Alterra’s New Airport Proposal Criticized

June 11, 2004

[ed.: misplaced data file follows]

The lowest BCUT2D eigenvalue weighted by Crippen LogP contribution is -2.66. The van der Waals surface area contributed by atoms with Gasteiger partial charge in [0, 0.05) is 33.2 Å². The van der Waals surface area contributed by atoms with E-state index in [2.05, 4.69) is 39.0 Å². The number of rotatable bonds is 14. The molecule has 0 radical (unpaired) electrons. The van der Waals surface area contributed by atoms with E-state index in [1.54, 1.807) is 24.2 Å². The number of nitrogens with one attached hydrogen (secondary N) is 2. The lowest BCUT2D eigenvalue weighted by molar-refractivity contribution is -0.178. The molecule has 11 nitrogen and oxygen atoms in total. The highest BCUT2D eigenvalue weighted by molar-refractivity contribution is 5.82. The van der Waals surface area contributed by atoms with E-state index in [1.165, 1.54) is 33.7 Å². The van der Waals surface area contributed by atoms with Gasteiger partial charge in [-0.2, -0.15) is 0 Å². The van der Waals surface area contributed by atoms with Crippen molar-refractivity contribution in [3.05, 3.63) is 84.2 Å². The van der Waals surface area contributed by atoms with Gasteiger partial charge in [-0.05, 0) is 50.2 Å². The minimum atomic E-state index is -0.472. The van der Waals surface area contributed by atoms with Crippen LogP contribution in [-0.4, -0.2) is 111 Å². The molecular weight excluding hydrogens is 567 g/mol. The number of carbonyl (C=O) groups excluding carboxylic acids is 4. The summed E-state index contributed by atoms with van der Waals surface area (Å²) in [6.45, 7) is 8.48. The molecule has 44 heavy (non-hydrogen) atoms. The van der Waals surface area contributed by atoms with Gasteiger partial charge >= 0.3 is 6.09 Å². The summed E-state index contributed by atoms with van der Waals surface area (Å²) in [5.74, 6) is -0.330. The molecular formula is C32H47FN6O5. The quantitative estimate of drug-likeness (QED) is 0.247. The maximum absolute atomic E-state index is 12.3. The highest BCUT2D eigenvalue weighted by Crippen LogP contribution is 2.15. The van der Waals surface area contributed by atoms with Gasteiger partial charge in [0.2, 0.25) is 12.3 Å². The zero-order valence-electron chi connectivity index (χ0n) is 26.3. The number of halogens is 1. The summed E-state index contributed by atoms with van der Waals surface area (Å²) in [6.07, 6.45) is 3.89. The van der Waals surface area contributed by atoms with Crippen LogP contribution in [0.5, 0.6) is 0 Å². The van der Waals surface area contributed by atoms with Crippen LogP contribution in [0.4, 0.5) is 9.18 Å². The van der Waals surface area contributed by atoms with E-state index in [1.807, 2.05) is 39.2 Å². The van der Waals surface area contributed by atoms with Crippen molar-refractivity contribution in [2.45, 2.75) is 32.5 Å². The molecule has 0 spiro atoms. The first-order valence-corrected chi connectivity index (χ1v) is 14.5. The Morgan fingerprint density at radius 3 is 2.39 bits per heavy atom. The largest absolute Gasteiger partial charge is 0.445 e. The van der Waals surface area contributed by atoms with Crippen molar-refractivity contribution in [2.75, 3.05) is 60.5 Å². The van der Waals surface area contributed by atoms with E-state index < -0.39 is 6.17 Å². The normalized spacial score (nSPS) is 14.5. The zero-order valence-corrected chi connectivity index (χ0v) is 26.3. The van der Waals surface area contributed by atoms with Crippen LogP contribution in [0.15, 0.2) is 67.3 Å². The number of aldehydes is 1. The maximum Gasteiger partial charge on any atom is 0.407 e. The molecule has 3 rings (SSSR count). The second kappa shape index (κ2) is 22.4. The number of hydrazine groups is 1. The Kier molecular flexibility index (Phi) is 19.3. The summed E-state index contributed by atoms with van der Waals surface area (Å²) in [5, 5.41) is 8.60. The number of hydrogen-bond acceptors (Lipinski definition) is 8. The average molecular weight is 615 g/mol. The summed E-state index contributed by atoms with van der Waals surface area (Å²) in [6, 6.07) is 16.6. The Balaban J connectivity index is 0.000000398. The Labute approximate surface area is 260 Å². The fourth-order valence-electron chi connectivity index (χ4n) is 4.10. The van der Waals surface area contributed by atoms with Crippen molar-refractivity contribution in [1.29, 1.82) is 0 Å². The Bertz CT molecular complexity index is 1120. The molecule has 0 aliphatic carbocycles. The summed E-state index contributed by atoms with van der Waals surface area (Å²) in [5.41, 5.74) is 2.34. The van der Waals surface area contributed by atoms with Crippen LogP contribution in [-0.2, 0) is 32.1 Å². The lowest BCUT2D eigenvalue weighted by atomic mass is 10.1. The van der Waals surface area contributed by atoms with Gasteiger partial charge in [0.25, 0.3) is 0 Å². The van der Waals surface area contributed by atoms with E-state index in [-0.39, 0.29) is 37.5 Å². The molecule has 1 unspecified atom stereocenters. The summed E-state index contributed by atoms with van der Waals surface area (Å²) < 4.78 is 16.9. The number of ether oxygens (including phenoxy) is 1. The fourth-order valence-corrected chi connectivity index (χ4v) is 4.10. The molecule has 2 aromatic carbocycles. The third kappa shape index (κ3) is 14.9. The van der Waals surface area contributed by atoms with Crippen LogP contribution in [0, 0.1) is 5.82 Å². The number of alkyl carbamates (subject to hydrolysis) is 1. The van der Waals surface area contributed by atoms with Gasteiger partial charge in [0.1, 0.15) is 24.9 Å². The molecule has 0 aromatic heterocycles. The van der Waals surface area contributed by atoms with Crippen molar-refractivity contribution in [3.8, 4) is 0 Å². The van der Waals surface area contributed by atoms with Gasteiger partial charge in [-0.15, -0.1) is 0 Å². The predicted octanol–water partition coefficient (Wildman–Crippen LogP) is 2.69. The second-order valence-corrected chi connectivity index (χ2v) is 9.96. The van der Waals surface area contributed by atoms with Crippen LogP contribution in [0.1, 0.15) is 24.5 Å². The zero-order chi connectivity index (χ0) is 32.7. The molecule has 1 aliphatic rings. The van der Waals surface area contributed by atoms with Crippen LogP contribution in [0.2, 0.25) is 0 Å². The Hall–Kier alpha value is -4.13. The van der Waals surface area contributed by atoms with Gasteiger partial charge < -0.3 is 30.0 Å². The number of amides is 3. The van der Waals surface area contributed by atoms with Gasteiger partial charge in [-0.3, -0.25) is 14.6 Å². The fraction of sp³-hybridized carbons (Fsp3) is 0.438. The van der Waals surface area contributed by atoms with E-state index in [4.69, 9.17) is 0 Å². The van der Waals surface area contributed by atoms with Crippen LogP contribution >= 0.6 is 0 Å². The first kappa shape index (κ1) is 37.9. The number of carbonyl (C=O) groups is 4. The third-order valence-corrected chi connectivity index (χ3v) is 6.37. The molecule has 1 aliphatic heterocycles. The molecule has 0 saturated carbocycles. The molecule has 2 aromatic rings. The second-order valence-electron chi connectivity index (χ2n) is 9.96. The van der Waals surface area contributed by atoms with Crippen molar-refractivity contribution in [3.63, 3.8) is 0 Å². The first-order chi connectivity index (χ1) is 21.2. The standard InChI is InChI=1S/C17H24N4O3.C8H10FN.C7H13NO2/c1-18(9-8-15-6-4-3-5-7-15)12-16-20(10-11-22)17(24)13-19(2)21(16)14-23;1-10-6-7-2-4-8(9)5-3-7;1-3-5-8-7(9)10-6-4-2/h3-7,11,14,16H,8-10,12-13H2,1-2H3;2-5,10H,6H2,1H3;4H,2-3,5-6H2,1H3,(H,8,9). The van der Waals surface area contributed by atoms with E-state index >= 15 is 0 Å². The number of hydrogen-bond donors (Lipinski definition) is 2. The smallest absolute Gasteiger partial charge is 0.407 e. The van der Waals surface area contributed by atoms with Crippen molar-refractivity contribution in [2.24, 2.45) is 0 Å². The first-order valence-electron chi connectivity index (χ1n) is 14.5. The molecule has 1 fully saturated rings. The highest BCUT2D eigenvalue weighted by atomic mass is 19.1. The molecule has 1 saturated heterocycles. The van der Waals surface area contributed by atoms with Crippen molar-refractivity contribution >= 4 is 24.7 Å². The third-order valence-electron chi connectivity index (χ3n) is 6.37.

A government official has said he doubtsthe proposal issued last week by JuanSantamaría International Airport operatorAlterra Partners will solve the ongoing conflictthat has paralyzed work on the airport.Arnoldo Camacho, the airport’s inspectorgeneral, said the proposal, presented tothe Technical Council of Civil Aviation(CTAC) last Friday by Alterra executivedirector Mónica Nágel, is unlikely to meetthe Comptroller General’s Office’s legalrequirements.The government and Alterra Partners,which holds a 20-year contract to operateand remodel Juan Santamaría, are in themiddle of crucial negotiations, which if notsuccessful could result in Alterra’s contractbeing revoked (TT, May 28).“It appears we have diverging positions,”Camacho told The Tico Times. “Wehave extreme positions. But it [the proposal]does not seem acceptable. It is not in accordancewith Comptroller General’s Office’sdispositions.”CAMACHO and Public Works andTransport Minister Javier Chaves both saidthey will need to study the proposal duringthe coming weeks before making a finaldecision.Work on Juan Santamaría has beenstalled since March2003 as a result of a disputeover financing. The14 foreign banks thathad provided financingfor the airport have saidthey will not provideAlterra with more fundingunless the governmentagrees to allow theairport manager to collect$18.6 million fromairport user fees for“development andfinancing expenses”(TT, May 7).IN an August 2001 memorandum, thegovernment, Alterra and the banks agreedto set the development expenses at $18.6million. However, the Comptroller’sOffice, which has the final say in interpretinggovernment contracts, does notrecognize the memorandum and has onmultiple occasions said developmentexpenses cannot exceed the $3.4 millionagreed to in the original contract.The government has threatened torevoke Alterra’s contract. Alterra said itwould be forced to seek approximately $150million in damages if thishappens.IN the meantime, theairport remains incomplete,as Alterra has beenunable to remodel the oldterminal building andexpand the runway.Alterra’s new proposalincludes three ways ofcoming up with the$18.6 million it sayswould make it possiblefor work on the airport toresume.Nágel called the proposal “serious” andproof of Alterra’s commitment to solving thedispute with the government.“If there’s dialogue between the partsand we get approval from theComptroller’s Office, this would onceand for all prevent more differences inthe future and would ensure the project(…) continues during the 17 years thatremain in the contract,” Nágel explained.“…We don’t want patches, we want thegovernment, the Comptroller General’sOffice and the company I represent to reacha serious solution, without excluding anypending issue, for the good of the airport’susers and the country.”THE first option is to collect the entire$18.6 million through an increase in airportusage fees. This option, according to Alterra,would prove Costa Rica honors the agreementsit makes, namely the August 2001memorandum.Under the second option, $15.2 millionwould be collected through increasedfees. The remaining $3.4 million wouldbe collected by reducing the percentageof airport revenues that is transferred toCivil Aviation or through a direct paymentto Alterra.The third option would be to collect$3.5 million through increased fees. Thesmaller increase would keep airport usagefees competitive, benefiting the airlines.The remaining $15.1 million would be collectedby reducing the percentage of airportrevenues that is transferred to the CivilAviation Council or through a direct paymentto Alterra.“IT’S now up to the government, whichmust begin a dialogue to find a solution tothe contract,” Nágel said. “Our company is apartner of the State that has invested $120million in the airport, money that wasn’tavailable to invest or that otherwise wouldhave come from the pockets of Costa Ricansthrough taxes.”During the three years of managing theairport, the State’s Treasury has received$100 million. Out of each $26 that passengerspay in exit taxes, $21 go to the governmentand $5 are reinvested in the operationand maintenance of the airport, according toAlterra.“Alterra does not want to recover itsinvestment through legal processes,” Nágelexplained. “What Alterra wants is to continuework on the airport and maintain it as italready is: a world-class airport.”Camacho remains apprehensive aboutthe feasibility of Alterra’s proposal.“The situation is very delicate,” heexplained. “We are studying the possibilities.This airport is fundamental forCosta Rica.”

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